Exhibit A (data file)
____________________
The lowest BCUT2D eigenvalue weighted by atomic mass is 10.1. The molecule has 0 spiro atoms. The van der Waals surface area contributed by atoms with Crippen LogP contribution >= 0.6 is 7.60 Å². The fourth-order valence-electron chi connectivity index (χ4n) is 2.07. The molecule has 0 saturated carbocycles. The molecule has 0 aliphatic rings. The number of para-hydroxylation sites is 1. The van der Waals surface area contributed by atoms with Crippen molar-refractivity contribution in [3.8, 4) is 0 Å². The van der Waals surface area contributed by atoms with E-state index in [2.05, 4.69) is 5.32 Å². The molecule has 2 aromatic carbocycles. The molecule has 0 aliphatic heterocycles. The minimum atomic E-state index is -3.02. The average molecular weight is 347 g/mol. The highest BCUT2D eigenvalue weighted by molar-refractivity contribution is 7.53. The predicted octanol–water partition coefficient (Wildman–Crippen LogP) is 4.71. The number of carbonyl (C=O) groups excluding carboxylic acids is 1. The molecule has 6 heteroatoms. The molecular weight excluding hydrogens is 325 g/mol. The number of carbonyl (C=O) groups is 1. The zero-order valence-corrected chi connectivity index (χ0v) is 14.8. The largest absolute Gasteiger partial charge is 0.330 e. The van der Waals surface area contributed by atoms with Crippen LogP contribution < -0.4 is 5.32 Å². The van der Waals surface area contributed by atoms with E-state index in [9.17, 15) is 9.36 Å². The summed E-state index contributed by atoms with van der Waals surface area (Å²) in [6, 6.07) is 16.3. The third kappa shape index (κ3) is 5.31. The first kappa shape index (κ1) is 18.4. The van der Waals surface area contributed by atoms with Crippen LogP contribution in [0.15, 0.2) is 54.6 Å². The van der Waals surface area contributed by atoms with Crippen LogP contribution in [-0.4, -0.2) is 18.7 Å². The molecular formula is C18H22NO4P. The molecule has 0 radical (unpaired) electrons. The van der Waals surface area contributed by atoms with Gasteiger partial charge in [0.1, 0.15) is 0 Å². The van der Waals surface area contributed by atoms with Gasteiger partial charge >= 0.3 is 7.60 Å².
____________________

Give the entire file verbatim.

The lowest BCUT2D eigenvalue weighted by atomic mass is 10.1. The molecule has 0 spiro atoms. The van der Waals surface area contributed by atoms with Crippen LogP contribution >= 0.6 is 7.60 Å². The fourth-order valence-electron chi connectivity index (χ4n) is 2.07. The molecule has 0 saturated carbocycles. The molecule has 0 aliphatic rings. The number of para-hydroxylation sites is 1. The van der Waals surface area contributed by atoms with Crippen molar-refractivity contribution in [3.8, 4) is 0 Å². The van der Waals surface area contributed by atoms with E-state index in [2.05, 4.69) is 5.32 Å². The molecule has 2 aromatic carbocycles. The molecule has 0 aliphatic heterocycles. The minimum atomic E-state index is -3.02. The average molecular weight is 347 g/mol. The highest BCUT2D eigenvalue weighted by molar-refractivity contribution is 7.53. The predicted octanol–water partition coefficient (Wildman–Crippen LogP) is 4.71. The number of carbonyl (C=O) groups excluding carboxylic acids is 1. The molecule has 6 heteroatoms. The molecular weight excluding hydrogens is 325 g/mol. The number of carbonyl (C=O) groups is 1. The zero-order valence-corrected chi connectivity index (χ0v) is 14.8. The largest absolute Gasteiger partial charge is 0.330 e. The van der Waals surface area contributed by atoms with Crippen LogP contribution < -0.4 is 5.32 Å². The van der Waals surface area contributed by atoms with E-state index in [9.17, 15) is 9.36 Å². The summed E-state index contributed by atoms with van der Waals surface area (Å²) in [6, 6.07) is 16.3. The third kappa shape index (κ3) is 5.31. The first kappa shape index (κ1) is 18.4. The van der Waals surface area contributed by atoms with Crippen LogP contribution in [0.15, 0.2) is 54.6 Å². The van der Waals surface area contributed by atoms with Crippen LogP contribution in [-0.4, -0.2) is 18.7 Å². The molecular formula is C18H22NO4P. The molecule has 0 radical (unpaired) electrons. The van der Waals surface area contributed by atoms with Gasteiger partial charge in [0.1, 0.15) is 0 Å². The van der Waals surface area contributed by atoms with Gasteiger partial charge >= 0.3 is 7.60 Å².